Funding Resources for Future Nurse Educators
Nurse educators play a pivotal role in shaping future generations of registered nurses (RNs) and advancing the nursing profession. The American Association of Colleges of Nursing (AACN) has developed this fact sheet to highlight funding sources available to students considering graduate study en route to nurse faculty careers.
Funding Your Graduate Nursing Education
The first place to go when seeking funding for your graduate nursing education is the financial aid office at your academic institution. Most grant and loan programs administered by the U.S. Department of Education, such as Perkins Loans, PLUS Loans, and Stafford Loans, are managed through the nursing school’s financial aid office. Eligibility for some programs, including Perkins Loans, is based on financial need. In order to receive any assistance through these programs, you must complete a Free Application for Federal Student Aid or FAFSA online at http://www.fafsa.ed.gov.
Federal Financial Aid Offered by Your School of Nursing
Schools of nursing manage a variety of scholarship and loan programs for students pursuing graduate nursing degrees. Some programs do not require repayment while traditional loan programs have a payback requirement. Other programs may also require a post-graduation service commitment. Funded by the Division of Nursing at the Health Resources and Services Administration (HRSA), these programs include:
- NURSE Corps Loan Repayment Program, formerly the Nursing Education Loan Repayment Program (NELRP), helps alleviate the shortage of nurses across the country by offering loan repayment assistance to registered nurses and advance practice nurses, such as nurse practitioners, working at Critical Shortage facilities and nurse faculty employed at accredited schools of nursing. Program participants receive up to 60 percent of their qualifying student loans in exchange for a 2-year service commitment – and an additional 25 percent of their original loan balance for an optional third year. See http://www.hrsa.gov/loanscholarships/repayment/nursing.
- Advanced Nursing Education provides financial assistance to graduate nursing students including full or partial support for the costs of tuition, books, program fees, and reasonable living expenses.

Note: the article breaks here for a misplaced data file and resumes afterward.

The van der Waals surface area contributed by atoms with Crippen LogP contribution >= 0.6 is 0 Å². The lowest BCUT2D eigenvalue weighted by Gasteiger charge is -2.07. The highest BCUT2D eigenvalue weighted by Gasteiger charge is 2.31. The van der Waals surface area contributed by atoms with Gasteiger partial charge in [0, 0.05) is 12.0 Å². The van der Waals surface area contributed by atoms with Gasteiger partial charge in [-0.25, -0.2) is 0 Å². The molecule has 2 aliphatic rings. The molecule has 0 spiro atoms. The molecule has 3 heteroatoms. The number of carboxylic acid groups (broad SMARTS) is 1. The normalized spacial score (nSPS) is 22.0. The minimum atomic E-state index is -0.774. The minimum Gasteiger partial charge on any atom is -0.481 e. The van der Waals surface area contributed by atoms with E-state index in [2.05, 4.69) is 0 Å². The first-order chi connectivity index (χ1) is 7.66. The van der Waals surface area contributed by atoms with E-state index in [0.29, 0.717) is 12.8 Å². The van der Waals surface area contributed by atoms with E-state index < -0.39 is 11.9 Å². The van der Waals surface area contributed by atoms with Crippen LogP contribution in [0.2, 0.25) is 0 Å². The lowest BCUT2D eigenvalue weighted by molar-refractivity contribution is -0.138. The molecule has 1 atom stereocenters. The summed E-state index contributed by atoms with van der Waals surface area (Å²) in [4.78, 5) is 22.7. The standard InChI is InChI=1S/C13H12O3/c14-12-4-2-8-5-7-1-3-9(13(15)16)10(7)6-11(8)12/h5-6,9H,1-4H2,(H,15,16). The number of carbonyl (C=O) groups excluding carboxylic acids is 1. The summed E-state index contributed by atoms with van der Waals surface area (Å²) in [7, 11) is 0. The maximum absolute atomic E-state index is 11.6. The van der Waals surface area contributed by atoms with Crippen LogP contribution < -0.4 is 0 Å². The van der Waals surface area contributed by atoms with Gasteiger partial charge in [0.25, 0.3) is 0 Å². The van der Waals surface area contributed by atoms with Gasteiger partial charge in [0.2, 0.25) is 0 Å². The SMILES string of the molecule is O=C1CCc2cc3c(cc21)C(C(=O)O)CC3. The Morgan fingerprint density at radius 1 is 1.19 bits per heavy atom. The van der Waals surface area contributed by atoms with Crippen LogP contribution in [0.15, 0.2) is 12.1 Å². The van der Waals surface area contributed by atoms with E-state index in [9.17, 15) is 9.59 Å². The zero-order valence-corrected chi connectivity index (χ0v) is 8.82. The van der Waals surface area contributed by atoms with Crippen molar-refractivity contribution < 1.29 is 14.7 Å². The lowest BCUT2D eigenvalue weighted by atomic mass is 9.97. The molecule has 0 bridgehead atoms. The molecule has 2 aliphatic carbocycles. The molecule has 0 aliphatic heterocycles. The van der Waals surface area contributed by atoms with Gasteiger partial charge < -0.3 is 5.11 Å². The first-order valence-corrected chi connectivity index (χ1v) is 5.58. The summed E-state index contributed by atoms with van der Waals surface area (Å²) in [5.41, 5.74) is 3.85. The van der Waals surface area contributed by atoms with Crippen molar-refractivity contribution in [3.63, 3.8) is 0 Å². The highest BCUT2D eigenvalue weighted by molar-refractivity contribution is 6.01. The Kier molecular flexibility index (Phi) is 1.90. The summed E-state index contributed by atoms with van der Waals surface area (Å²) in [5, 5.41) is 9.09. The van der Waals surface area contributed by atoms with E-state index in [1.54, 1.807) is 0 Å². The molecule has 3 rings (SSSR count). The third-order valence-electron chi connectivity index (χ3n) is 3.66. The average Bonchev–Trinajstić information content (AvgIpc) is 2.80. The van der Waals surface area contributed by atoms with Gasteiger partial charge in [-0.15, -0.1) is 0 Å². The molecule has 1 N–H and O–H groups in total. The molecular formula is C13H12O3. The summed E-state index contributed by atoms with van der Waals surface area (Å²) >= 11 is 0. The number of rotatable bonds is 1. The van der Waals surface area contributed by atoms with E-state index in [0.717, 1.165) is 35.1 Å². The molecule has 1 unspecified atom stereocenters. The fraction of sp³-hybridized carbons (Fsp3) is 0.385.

- Nursing Student Loan Program assists graduate nursing studentswith a maximum of $17,000 at low interest, with a preference for those with financial need. The repayment period is 10 years. The program provides $3,300 in non-taxable loans to students during their first two years of study and $5,200 for their last two years.
The U.S. Department of Education administers the Graduate Assistance in Areas of National Need (GAANN) program that provides fellowships, through schools of nursing, to assist graduate students with excellent records who demonstrate financial need and plan to pursue a research-focused doctoral degree. Nursing has been identified as an area of national need.
Important Note: Not all schools of nursing offer these funding opportunities, so check first with the financial aid department of the schools of nursing you are considering attending.
Federal Financial Aid that Nursing Students Can Apply ForThe Division of Nursing at HRSA also offers loan and scholarship programs for which individual students can apply, including:
- NURSE Corps Scholarship Program, formerly the Nursing Scholarship Program, helps students complete their nursing education by paying tuition, fees, other education costs, while providing a monthly living stipend. The program is open to full-time nursing students accepted or enrolled in diploma, associate, baccalaureate or graduate nursing programs at accredited schools located in the U.S. Upon graduation, scholarship program members fulfill a service commitment at a Critical Shortage Facility. See http://www.hrsa.gov/loanscholarships/NURSECORPS/.
The Bureau of Health Professions at HRSA also offers funding opportunities for graduate students. These programs include: